Glucagon-like peptide 1 receptor agonists (GLP-1 RAs), used for diabetes or obesity, are associated with a significantly lower quality of bowel preparation and a greater need for repeat colonoscopy, new research suggests.
“We began observing inadequate bowel preparation in our patients undergoing colonoscopy who were on GLP-1 RAs, which raised questions, especially given the association between these medications and delays in intestinal transit,” study investigator Eric. J. Vargas, MD of the Mayo Clinic in Rochester, Minnesota, told Medscape Medical News. The team decided to investigate.
The “most surprising finding” was the “notably higher rate of inadequate bowel preparation, which necessitates a repeat colonoscopy within 12 months to ensure adequate screening and surveillance for colorectal cancers,” he said. “Specifically, for every 14 patients treated with GLP-1 RAs, one patient would require a repeat colonoscopy due to suboptimal preparation.”
In light of the findings, “clinicians should consider patients on GLP-1 RAs to be a population at risk for poor quality of bowel preparation,” he said.
The study was published online on October 19 in the American Journal of Gastroenterology.
Low Prep Scores
The investigators analyzed a cohort of patients who underwent screening or surveillance colonoscopy at Mayo Clinic between 2021 and 2022. Patients taking any GLP-1 RA for diabetes or obesity at the time of colonoscopy were defined as “cases,” and those who were prescribed a GLP-1 RA at one point but had not taken it within 3 months of colonoscopy were controls.
The Boston Bowel Preparation Scale (BBPS) was used to assess bowel preparation quality.
The study included 446 patients: 265 (59%) taking a GLP-1 RA and 181 controls (41%). Overall, the average age was 59 years, about 54% were women, and 91% were White. Among those taking a GLP-1 RA, 86% had diabetes, as did 74% of controls.
Of patients on a GLP-1 RA, 48.8% took subcutaneous semaglutide, 3.1% took oral semaglutide, 34.6% took dulaglutide, 11% took liraglutide, and very small percentages took tirzepatide or exenatide.
There were no statistically significant differences between groups at baseline except for the diabetes diagnosis.
After diabetes was controlled for, the mean BBPS was significantly higher in controls than in GLP-1 RA recipients (7.5 vs 7), and the percentage of patients with a total BBPS score < 5 was significantly higher in the GLP-1 RA group than in the control group (15.5% vs 6.6%).
In a secondary analysis of those with diabetes, the proportion of patients with a BBPS score ≤ 1 in any segment was higher in those taking a GLP-1 RA than in controls (24.9% vs 13.3%).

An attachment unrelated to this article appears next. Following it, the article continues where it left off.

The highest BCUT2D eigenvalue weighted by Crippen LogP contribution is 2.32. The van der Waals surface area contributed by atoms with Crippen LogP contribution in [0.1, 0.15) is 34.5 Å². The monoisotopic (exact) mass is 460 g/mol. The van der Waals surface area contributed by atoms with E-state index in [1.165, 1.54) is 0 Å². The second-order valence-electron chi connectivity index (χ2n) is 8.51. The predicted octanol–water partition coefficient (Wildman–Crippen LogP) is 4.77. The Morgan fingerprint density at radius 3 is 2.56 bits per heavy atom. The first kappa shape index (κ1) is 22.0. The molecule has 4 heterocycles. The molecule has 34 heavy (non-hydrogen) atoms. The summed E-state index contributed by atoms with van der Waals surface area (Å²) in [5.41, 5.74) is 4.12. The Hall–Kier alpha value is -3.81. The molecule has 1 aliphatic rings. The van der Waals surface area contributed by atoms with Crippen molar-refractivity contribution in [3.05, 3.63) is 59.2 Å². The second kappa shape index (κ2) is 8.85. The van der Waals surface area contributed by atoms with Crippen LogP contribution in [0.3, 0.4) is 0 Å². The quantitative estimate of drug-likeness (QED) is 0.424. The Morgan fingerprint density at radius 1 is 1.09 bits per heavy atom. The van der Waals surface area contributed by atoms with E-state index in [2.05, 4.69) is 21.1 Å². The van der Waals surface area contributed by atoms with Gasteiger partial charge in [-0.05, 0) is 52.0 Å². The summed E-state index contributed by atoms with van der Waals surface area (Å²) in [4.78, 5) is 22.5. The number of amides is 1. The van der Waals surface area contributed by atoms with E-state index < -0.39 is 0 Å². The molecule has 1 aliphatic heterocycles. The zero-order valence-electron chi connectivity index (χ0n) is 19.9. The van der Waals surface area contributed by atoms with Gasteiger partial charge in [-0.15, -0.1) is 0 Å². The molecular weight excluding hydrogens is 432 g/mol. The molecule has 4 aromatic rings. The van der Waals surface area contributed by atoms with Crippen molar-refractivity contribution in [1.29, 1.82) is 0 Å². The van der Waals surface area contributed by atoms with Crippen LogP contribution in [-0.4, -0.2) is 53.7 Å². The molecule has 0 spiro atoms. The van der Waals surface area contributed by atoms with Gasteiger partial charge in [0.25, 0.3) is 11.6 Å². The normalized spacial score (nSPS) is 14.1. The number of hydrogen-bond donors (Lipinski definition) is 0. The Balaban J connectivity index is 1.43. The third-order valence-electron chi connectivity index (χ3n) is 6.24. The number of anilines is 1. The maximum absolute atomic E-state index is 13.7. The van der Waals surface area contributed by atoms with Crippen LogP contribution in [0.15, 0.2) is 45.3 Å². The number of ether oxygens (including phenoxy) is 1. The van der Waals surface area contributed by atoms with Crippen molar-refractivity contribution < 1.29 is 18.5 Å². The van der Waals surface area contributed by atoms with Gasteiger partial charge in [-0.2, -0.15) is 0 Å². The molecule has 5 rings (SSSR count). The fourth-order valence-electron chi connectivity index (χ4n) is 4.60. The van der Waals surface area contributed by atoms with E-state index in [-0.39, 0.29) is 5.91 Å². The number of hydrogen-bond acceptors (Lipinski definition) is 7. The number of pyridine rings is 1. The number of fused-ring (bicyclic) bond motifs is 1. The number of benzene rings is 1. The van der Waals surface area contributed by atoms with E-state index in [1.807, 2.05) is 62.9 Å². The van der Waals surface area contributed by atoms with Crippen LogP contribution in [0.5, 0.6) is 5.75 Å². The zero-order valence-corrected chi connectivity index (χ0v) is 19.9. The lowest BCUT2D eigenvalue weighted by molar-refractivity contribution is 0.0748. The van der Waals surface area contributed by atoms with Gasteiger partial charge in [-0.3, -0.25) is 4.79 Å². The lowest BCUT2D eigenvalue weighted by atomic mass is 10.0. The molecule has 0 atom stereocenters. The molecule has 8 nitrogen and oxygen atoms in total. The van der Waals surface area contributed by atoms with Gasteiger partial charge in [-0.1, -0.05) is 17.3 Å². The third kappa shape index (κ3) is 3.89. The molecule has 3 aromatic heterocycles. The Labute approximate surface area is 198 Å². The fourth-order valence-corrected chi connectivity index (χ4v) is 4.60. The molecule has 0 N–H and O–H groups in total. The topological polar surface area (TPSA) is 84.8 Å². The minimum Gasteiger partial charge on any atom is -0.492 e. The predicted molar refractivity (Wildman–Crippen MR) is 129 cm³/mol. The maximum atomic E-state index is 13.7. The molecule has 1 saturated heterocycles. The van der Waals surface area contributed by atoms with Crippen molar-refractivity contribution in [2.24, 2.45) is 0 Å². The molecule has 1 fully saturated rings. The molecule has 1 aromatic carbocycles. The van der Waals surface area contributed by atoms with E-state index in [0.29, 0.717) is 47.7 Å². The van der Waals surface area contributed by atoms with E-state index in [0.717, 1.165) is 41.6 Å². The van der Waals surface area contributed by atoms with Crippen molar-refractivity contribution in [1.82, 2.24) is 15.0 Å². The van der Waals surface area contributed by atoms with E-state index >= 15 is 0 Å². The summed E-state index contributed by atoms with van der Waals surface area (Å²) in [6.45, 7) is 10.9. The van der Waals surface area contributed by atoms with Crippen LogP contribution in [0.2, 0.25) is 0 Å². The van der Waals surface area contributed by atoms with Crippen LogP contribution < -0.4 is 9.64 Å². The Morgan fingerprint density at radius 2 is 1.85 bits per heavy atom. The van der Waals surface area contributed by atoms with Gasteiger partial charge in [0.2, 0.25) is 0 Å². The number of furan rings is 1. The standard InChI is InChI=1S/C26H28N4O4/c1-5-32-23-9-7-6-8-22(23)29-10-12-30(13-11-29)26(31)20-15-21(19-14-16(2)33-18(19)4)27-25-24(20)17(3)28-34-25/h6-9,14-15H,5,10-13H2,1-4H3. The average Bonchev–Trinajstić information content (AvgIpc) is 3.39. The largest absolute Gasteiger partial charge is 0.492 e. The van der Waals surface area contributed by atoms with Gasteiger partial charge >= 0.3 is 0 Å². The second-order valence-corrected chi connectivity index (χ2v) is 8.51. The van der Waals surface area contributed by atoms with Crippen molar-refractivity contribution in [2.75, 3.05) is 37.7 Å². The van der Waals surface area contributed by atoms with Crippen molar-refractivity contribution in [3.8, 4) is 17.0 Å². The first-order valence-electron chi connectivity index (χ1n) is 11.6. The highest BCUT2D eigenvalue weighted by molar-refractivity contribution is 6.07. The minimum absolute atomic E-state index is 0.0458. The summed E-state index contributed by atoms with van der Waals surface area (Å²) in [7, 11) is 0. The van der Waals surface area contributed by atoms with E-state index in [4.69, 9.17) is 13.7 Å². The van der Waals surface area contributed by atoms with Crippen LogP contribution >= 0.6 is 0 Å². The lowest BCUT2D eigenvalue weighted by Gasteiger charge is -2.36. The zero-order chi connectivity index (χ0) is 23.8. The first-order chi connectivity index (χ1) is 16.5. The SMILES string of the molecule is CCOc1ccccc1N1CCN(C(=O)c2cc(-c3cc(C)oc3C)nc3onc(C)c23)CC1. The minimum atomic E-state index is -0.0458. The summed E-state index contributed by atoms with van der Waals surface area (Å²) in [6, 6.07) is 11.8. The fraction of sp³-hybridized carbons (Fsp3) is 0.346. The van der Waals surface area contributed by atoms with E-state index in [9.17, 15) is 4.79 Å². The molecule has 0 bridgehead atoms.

The proportion of patients who required a repeat colonoscopy owing to inadequate bowel prep was higher among those taking a GLP-1 RA than among controls (18.9% vs 11.1%). This corresponded to a number needed to harm of 14.
“GLP-1 RAs are increasingly used for the treatment of diabetes and obesity and have been demonstrated to reduce gastrointestinal motility,” the authors write. “Our data signal that the use of these medications in this patient population may be an additional factor in suboptimal bowel preparation.”
Limitations include the retrospective nature of the study, its focus on a single health system with a large majority of non-Hispanic White patients, and lack of data on diabetic complications and the use of insulin — all of which “necessitate caution in interpreting the findings,” the authors write.
Research ‘Evolving Rapidly’
“We will continue gathering more information on colonoscopy preparations and GLP-1 RA medication use, and whether the newer type 2 diabetes medications have a similar effect,” Vargas said. “The newer and upcoming medications are double and/or triple agonists, and it remains to be determined if these have a similar effect on gastric transit times.”
The recent lowering of the recommended colorectal cancer screening age for average-risk individuals to 45 combined with increasing use of GLP-1 RAs make it important to minimize repeat colonoscopies, he added.
“In the absence of specific guidance on timing of periprocedural discontinuation of GLP-1 RAs, clinicians can enhance counseling and educational efforts in this population,” Vargas suggested. They can also consider interventions such as “extending bowel preparation regimens, issuing a clear liquid diet recommendation 48-72 hours before colonoscopy, and nurse education visits on colonoscopy preparation.”
Commenting on the study, David A. Greenwald, MD, director of clinical gastroenterology and endoscopy at Mount Sinai Hospital in New York City, noted the potential confounding in a retrospective study, as well as the relatively small sample size. “Nonetheless, the findings make sense and are important to guide clinical decision-making,” he told Medscape Medical News.
Gastric emptying with GLP-1 RAs can lead to retained fluid and food in the stomach, which increase the risk for aspiration at endoscopy, he said.
“We are concerned about that primarily for upper endoscopy but have seen vomiting and aspiration occur during colonoscopy in patients who have been using [these] medications,” Greenwald said. It’s reasonable to postulate that GLP-1 RAs could delay passage of colonoscopy preps through the gastrointestinal tract, which would affect the outcome of prep, he added.
“Research around GLP-1 agonist use and endoscopy is evolving rapidly, and we hope to have data-driven guidance soon on whether these agents need to be held in the peri-endoscopic period, and if so, for how long,” Greenwald noted. “At the moment, guidance has been published but is very much driven by expert opinion and limited studies.”
The study received no financial support. Vargas and Greenwald report no relevant conflicts of interest.